What are the requirements for the use of stained glass in a green environment?

Question

What are the requirements for the use of stained glass in a green environment?

Asked by Carl Trimble

The practice of putting stained or leaded glass inside insulated glass inserts is potentially damaging to the leaded glass. There seems to be a probability of 1 that the seals will eventually fail and draw moisture into the interior of the IG unit. Moisture, along with the heat entrapment caused by the unventilated space of the IG's interior, is highly destructive for the leaded glass. The National Park Service's "Preservation Brief 33" outlines in detail the potential damage to historic stained glass with so-called protective glazing. Common sense says that the same principles apply to contemporary stained glass. What do you suggest as an alternative?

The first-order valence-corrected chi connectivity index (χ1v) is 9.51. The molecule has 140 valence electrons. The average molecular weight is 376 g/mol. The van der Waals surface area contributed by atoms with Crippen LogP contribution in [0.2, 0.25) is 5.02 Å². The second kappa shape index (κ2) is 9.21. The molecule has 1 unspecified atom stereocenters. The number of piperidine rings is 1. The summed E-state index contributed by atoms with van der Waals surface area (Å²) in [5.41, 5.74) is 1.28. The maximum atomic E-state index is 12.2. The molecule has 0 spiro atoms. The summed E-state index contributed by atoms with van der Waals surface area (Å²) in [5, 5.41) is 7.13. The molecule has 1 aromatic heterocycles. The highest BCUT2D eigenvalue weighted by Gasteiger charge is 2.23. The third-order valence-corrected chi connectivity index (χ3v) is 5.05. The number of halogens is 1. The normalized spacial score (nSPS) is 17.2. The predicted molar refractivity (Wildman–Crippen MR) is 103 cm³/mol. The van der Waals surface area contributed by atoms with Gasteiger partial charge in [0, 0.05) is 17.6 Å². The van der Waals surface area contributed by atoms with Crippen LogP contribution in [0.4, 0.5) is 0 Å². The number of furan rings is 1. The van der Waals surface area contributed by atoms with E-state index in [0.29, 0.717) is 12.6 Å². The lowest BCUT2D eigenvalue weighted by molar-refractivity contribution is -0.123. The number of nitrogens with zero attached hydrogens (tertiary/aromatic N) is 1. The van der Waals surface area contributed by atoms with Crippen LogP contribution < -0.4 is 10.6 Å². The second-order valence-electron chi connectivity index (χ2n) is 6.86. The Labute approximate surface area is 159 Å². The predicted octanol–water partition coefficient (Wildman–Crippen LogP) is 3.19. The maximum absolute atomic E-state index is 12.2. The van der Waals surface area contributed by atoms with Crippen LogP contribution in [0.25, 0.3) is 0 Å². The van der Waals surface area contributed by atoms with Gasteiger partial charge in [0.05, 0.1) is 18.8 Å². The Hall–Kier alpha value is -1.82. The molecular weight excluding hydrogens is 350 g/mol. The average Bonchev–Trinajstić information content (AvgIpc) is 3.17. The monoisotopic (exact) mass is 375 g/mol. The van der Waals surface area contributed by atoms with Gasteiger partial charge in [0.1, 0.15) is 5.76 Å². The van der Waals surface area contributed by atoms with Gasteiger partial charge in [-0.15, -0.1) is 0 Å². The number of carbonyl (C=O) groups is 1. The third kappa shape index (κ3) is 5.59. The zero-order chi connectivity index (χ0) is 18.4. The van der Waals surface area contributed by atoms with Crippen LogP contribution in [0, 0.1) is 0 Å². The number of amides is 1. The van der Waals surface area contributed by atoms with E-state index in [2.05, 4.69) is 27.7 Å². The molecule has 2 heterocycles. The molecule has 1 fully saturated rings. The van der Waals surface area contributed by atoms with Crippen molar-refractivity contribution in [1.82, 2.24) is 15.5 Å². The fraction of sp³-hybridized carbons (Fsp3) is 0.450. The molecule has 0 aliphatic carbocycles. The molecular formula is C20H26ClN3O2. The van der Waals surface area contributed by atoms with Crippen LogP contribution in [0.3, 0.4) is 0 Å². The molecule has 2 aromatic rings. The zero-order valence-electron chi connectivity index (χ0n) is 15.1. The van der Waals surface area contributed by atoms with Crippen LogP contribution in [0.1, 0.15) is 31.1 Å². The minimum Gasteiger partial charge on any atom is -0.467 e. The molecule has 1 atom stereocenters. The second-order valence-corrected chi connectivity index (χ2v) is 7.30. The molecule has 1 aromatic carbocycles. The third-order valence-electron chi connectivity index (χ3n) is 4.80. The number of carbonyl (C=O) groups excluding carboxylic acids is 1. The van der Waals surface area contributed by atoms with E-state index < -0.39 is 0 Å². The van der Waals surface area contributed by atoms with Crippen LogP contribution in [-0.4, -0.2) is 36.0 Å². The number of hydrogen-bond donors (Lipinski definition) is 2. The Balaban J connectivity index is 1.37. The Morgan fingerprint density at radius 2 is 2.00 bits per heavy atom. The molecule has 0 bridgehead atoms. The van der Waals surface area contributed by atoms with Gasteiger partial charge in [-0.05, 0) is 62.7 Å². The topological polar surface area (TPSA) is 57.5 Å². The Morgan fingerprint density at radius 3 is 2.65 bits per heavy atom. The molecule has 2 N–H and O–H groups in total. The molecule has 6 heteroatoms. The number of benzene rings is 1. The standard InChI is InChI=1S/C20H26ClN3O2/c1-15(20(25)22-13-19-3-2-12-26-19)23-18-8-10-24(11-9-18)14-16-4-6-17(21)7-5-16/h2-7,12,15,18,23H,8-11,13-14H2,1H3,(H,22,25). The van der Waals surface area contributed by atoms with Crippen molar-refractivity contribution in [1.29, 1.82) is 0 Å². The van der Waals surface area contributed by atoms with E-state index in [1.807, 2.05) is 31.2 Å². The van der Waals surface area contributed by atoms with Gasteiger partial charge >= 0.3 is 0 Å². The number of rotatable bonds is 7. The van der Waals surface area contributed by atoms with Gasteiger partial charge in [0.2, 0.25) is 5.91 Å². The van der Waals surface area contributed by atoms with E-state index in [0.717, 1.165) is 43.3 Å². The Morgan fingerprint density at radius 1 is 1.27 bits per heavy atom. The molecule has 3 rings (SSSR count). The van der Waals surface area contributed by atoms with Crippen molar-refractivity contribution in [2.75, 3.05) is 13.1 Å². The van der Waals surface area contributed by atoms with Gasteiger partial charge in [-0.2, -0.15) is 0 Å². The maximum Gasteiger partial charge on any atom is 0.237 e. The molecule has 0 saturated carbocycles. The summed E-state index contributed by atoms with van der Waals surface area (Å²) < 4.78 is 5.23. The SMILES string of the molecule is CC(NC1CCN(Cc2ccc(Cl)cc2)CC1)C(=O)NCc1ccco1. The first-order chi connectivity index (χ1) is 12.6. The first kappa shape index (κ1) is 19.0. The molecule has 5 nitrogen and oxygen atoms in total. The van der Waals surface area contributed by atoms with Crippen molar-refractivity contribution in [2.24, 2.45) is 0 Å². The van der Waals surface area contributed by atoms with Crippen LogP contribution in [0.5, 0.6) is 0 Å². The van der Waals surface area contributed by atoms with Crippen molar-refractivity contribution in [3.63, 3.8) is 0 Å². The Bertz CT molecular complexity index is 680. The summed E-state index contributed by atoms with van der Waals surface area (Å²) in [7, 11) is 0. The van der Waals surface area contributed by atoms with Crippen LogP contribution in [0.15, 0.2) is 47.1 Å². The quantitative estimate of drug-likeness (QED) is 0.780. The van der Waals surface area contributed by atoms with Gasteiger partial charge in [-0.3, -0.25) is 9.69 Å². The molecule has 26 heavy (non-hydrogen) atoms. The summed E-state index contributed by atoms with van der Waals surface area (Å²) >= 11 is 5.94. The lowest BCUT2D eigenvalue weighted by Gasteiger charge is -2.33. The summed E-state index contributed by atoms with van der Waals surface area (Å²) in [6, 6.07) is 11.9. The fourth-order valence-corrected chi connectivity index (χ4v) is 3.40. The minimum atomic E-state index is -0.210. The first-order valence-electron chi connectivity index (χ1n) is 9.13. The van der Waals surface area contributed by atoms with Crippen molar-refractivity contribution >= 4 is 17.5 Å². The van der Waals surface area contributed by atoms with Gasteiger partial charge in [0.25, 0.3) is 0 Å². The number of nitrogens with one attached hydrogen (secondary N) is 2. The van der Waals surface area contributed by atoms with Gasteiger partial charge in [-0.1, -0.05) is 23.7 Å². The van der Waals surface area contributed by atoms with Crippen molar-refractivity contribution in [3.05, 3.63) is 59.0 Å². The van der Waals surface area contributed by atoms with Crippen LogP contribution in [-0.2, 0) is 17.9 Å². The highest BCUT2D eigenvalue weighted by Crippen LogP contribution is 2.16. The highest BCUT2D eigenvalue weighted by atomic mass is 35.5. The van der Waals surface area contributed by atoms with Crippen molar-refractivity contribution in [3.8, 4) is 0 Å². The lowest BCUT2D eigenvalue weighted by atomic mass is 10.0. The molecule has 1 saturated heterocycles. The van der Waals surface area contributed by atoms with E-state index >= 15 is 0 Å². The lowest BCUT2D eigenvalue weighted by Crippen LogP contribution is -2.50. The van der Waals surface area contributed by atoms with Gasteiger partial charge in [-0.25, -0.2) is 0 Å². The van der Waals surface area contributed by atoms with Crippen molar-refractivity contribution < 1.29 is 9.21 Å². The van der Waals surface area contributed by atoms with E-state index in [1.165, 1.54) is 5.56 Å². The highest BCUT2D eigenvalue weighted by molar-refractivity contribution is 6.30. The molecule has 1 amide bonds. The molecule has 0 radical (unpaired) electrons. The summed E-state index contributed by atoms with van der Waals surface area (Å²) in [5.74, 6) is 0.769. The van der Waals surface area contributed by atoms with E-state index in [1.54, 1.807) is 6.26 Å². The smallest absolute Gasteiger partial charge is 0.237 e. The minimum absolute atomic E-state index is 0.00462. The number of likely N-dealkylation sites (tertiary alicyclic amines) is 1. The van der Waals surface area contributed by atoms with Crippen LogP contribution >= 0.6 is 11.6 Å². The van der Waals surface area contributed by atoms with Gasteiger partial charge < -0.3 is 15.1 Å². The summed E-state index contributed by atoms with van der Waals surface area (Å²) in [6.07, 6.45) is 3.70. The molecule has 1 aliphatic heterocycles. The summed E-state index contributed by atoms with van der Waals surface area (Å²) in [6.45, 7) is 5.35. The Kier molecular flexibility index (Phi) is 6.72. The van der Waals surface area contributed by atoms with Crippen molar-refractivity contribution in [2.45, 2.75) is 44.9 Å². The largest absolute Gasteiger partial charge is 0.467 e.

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Answers

Jason Kliwinski's picture

Instead of trying to put the stained glass in a sealed IG unit, consider using the stained glass as part of a double-pane window assembly which is built up, similar to applying a storm window to the outside of an old single pane window and leaving the single-pane window in place.

The effect of the storm window essentially improves the performance to that of an IG unit, without the issues associated with the thermal seals of an IG unit.

You can also consider installing the stained glass in front of or behind a separate IG unit.